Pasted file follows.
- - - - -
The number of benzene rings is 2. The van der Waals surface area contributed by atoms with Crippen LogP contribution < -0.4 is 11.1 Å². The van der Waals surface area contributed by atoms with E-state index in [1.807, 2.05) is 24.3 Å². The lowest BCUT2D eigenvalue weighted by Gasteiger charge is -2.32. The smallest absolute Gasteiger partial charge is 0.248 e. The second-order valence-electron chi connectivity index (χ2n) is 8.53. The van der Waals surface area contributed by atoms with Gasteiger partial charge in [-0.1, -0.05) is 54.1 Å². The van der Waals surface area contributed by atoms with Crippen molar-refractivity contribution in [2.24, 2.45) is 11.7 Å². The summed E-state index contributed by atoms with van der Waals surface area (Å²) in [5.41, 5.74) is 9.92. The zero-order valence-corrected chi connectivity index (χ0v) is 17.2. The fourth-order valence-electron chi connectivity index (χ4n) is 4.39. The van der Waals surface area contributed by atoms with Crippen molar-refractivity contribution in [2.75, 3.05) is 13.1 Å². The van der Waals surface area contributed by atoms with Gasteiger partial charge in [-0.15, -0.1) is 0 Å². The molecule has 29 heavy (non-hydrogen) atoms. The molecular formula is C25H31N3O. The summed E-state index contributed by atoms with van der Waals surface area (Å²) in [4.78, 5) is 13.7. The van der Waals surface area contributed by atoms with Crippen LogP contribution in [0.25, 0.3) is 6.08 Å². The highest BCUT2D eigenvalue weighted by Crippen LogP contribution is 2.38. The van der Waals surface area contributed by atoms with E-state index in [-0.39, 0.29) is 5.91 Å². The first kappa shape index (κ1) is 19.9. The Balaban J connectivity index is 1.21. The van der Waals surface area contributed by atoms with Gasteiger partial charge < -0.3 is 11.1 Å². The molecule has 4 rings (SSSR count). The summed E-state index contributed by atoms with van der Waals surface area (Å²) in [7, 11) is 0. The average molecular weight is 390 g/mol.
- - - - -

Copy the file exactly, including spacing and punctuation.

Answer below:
The number of benzene rings is 2. The van der Waals surface area contributed by atoms with Crippen LogP contribution < -0.4 is 11.1 Å². The van der Waals surface area contributed by atoms with E-state index in [1.807, 2.05) is 24.3 Å². The lowest BCUT2D eigenvalue weighted by Gasteiger charge is -2.32. The smallest absolute Gasteiger partial charge is 0.248 e. The second-order valence-electron chi connectivity index (χ2n) is 8.53. The van der Waals surface area contributed by atoms with Gasteiger partial charge in [-0.1, -0.05) is 54.1 Å². The van der Waals surface area contributed by atoms with Crippen molar-refractivity contribution in [2.24, 2.45) is 11.7 Å². The summed E-state index contributed by atoms with van der Waals surface area (Å²) in [5.41, 5.74) is 9.92. The zero-order valence-corrected chi connectivity index (χ0v) is 17.2. The fourth-order valence-electron chi connectivity index (χ4n) is 4.39. The van der Waals surface area contributed by atoms with Crippen molar-refractivity contribution in [2.75, 3.05) is 13.1 Å². The van der Waals surface area contributed by atoms with Gasteiger partial charge in [-0.15, -0.1) is 0 Å². The molecule has 29 heavy (non-hydrogen) atoms. The molecular formula is C25H31N3O. The summed E-state index contributed by atoms with van der Waals surface area (Å²) in [4.78, 5) is 13.7. The van der Waals surface area contributed by atoms with Crippen LogP contribution in [0.25, 0.3) is 6.08 Å². The highest BCUT2D eigenvalue weighted by Crippen LogP contribution is 2.38. The van der Waals surface area contributed by atoms with E-state index in [-0.39, 0.29) is 5.91 Å². The first kappa shape index (κ1) is 19.9. The Balaban J connectivity index is 1.21. The van der Waals surface area contributed by atoms with Gasteiger partial charge < -0.3 is 11.1 Å². The molecule has 4 rings (SSSR count). The summed E-state index contributed by atoms with van der Waals surface area (Å²) in [7, 11) is 0. The average molecular weight is 390 g/mol.